When Should You Take the SAT?

Most students take the SAT in spring of their junior year or fall of their senior year. It takes close to a month after the test date to send official SAT scores to colleges.

How Much Does the SAT Cost?

Test takers pay $47.50 for the SAT or $64.50 for the SAT with the essay. Schools also distribute fee waivers to eligible students through the school counselor.

How Many Times Can You Take the SAT?

The College Board does not limit the number of times you can take the SAT. However, some schools require students to report all SAT scores, so students should not take the test more than five or six times.

How Should You Prepare for the SAT?

At-Home Study Methods

Students can study for the SAT using a variety of at-home methods.

Printed Study Guides

Printed study guides help students succeed on the SAT. These guides contain practice questions, strategies, and tips for the exam.

Flashcards

The SAT requires a solid vocabulary, and flashcards can help build vocabulary skills. Keep track of which cards you don't know and continue drilling until you can quickly identify every word.

Private Tutoring

Some students benefit from private tutoring. Tutors help test takers identify weaknesses and learn strategies to succeed on the SAT.

Studying Apps

SAT studying apps let students incorporate studying into each day, including SAT vocab flashcards and math skills.

Online Practice Tests

When preparing for the SAT, students benefit from both online and paper-practice tests, some of which contain questions used on past SAT exams.

SAT Prep Courses

In addition to at-home methods, students can also sign up for SAT prep courses. These courses may include in-person or online options. Most courses provide live instruction, a bank of SAT questions, personalized study strategies, and practice tests. Students can also sign up for self-paced prep courses. These courses, offered by companies like Kaplan and Princeton Review, typically cost close to $1,000 -- with less expensive options for self-paced courses.

Studying Tips for the SAT

Make a Study Calendar: At least two months before the exam, create a study calendar. Take practice tests regularly to chart your progress and identify your strengths and weaknesses.


Learn SAT Strategy: In addition to building math, reading, and writing skills, test takers improve by studying SAT strategies, common question structures, and repeated question types.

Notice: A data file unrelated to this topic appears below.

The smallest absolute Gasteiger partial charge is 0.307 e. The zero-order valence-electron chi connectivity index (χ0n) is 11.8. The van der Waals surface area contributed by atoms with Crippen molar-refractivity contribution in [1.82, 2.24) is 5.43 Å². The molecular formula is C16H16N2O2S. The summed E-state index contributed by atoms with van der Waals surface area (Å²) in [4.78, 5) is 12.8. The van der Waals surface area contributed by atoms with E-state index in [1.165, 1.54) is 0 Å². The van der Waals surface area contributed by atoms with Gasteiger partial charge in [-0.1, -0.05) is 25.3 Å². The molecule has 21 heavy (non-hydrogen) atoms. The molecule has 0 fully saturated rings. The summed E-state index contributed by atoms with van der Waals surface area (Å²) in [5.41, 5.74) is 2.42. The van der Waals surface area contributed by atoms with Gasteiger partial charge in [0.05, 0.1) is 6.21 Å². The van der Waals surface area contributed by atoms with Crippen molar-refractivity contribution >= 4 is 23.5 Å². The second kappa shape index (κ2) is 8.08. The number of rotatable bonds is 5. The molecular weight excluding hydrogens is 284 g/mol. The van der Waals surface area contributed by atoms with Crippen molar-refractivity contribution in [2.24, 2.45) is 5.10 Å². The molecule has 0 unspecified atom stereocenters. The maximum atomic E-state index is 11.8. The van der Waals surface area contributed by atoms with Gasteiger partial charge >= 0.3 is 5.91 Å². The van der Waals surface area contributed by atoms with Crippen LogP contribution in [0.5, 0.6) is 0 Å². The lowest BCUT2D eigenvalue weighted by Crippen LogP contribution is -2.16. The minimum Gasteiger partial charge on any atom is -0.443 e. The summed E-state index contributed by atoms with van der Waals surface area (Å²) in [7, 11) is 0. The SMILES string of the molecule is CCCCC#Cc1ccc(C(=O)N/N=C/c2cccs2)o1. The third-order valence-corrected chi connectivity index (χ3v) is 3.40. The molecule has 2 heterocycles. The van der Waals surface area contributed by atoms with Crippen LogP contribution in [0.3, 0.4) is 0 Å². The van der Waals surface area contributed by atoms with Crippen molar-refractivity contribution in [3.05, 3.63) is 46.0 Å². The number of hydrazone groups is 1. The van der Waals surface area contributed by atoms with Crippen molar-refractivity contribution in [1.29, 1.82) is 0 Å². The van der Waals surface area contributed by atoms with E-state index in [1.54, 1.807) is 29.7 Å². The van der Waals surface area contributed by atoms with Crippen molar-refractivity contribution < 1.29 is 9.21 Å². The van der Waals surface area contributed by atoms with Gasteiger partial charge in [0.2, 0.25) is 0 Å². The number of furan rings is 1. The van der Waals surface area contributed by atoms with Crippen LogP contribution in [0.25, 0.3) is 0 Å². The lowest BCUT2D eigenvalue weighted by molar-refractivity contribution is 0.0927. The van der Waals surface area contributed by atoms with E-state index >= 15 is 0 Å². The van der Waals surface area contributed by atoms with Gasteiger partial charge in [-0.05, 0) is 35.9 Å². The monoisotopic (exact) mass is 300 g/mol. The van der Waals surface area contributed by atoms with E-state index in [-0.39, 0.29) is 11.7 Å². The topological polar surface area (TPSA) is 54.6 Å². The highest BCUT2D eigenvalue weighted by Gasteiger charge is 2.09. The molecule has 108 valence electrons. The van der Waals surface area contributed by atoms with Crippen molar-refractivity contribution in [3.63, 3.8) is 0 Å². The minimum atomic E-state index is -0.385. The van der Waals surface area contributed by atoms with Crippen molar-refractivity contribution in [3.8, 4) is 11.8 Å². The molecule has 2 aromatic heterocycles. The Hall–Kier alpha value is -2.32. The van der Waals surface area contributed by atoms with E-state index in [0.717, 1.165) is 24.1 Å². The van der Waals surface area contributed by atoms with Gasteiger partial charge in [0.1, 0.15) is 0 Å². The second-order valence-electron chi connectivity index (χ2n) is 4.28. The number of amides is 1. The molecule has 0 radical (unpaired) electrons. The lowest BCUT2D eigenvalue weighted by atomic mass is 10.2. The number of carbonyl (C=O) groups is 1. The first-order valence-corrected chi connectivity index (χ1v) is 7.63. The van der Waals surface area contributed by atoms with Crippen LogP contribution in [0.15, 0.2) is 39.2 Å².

Practice Time Management: Finishing early and running out of time can prove problematic. Take practice exams and time yourself on full SAT sections to improve time management skills.


Use Practice Tests: The College Board provides eight practice tests, and students should plan to take all of them.


Learn Strategic Guessing: The SAT does not penalize guessing, so you can increase your score by eliminating incorrect answers and trying your best guess.

Helpful Resources

Test takers benefit from many free resources when preparing for the SAT. These resources offer study tips, strategies, and practice exams to improve students' SAT scores.

College Board Practice Tests: Students can take eight practice tests offered through the College Board, including four former SAT exams, either in paper form or online. Khan Academy: Khan Academy provides practice tests, SAT tips and strategies, and advice on how to prepare for the SAT. The strategies also focus specifically on the math, writing, and reading skills necessary to earn a high score. Magoosh SAT Prep YouTube Channel: Magoosh offers videos that simplify specific SAT questions, vital concepts for the SAT, and common pitfalls. The YouTube channel also links with content from the Magoosh website. Supertutor TV SAT YouTube Channel: The Supertutor YouTube channel provides helpful tips and tricks to improve SAT scores.

What Should You Expect on Test Day?

The College Board provides clear guidelines on what to expect on test day. Students must check in with their admissions ticket and go to assigned seats. A test coordinator reads directions and announces the start and stop times for every section. The test includes one, 10-minute break and one, five-minute break during which students may eat, drink, or use the restroom. Test takers cannot use the restroom outside of the breaks. The SAT does not allow scratch paper, but students can write in the test booklet.